Citing incidents of past unruly behavior at graduation, Cal Poly and city officials have asked San Luis Obispo bars to stop opening early on commencement weekend for pre-graduation “pub crawls” — a longstanding tradition among seniors.
The SLO Downtown Association — which promotes downtown businesses and activities — received the request in an April 16 letter from Mayor Jan Marx and Keith Humphrey, the university’s vice president of student affairs.
For years, several bars downtown have opened for the revelry at 6 a.m. on commencement days, typically two or more hours sooner than they usually open their doors.
As kind of a parting hurrah, seniors consume alcoholic drinks before heading over to their ceremonies, which begin this year at 9 a.m. June 14 and June 15.
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“People like to come and have Bloody Marys, often with their family members, but sometimes just with their friends,” said Jryus Veurink, a bartender at Black Sheep Bar & Grill. “I think students are going to have a good time around graduation no matter what. This (idea of not opening early) is a little absurd if you ask me.”
But Marx and Humphrey wrote that over the past several years, Cal Poly has seen an “increase in the number of students who have become intoxicated, disruptive and disrespectful.”
“All too often, the commencement ceremonies are overshadowed and become unsafe due to the conduct of intoxicated students who have visited city bars prior to the ceremonies,” they wrote in the letter. “This ultimately spoils the moving graduation experience for others.”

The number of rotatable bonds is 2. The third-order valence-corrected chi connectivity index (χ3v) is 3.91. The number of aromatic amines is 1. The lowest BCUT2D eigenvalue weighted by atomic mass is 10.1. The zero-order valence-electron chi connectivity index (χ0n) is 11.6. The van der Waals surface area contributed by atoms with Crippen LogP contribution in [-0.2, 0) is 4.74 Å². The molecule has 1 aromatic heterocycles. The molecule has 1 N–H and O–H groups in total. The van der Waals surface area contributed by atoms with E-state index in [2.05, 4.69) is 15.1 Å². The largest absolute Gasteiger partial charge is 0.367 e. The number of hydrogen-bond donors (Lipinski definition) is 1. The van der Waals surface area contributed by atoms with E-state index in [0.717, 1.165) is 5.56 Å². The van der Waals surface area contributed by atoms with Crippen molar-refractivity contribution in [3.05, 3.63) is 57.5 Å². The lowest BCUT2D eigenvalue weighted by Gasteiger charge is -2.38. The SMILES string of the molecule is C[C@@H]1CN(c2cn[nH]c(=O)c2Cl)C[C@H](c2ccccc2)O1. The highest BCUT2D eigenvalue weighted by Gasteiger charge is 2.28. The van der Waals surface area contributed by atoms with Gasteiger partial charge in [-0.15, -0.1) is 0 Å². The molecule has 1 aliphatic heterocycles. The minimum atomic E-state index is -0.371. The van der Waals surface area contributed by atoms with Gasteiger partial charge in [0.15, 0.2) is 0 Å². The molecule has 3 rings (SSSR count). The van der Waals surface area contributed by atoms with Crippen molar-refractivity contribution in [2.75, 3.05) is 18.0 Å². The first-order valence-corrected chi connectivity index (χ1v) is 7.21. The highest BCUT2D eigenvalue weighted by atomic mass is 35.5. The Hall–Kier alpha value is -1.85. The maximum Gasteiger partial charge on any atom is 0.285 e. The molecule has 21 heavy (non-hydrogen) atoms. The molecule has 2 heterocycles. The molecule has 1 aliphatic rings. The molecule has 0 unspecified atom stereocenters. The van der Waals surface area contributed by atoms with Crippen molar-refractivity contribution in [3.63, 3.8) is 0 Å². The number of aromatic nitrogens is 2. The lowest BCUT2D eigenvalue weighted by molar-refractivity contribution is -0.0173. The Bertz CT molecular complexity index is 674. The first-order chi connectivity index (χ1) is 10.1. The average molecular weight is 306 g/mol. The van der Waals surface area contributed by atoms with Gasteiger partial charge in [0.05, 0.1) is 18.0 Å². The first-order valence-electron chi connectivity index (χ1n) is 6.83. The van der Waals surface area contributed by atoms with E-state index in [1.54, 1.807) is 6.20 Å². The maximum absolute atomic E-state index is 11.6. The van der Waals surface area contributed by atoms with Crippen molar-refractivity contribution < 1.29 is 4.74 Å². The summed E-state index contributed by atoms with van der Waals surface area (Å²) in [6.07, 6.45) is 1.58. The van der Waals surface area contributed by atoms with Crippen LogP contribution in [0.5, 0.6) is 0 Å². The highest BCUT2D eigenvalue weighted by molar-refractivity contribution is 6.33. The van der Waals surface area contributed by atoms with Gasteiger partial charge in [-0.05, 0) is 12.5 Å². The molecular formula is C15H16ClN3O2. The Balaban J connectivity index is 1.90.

Their request is that the bars open at 9 a.m. on both graduation days. Students are required to be in attendance of the ceremonies at 8 a.m.
Humphrey acknowledged that the businesses don’t have to comply with the request, but he hopes they will. He said universities such as UC Davis and Fresno State have similar agreements with their local community bars.
Downtown Association executive director Dominic Tartaglia said in an email the organization currently “does not have a response to the letter.”
“We do have a protocol that we will be following in regard to how we address and discuss issues as they arise,” Tartaglia said. “ I have invited (Marx and Humphrey) to my office to have further discussion about the matter.”
Students on campus Thursday reacted with mixed feelings about the possibility of bars closing their doors to pre-graduation celebrations.
“I see it as one last thing to do here in San Luis Obispo as a kind of send-off before leaving,” said Alfredo Huerta, a junior civil engineering major. “I think it would be kind of dumb to get too messed up before graduation. I think a lot of people see it as a fun thing to do, and a tradition here.”
But freshman agriculture communications major Jack Oswald said that by the time he’s a senior he wouldn’t care if the tradition were still alive or not.
“I think I’d have my family in town, and I probably won’t be going to bars in the morning that day,” Oswald said. “It’s not something that I’d do.”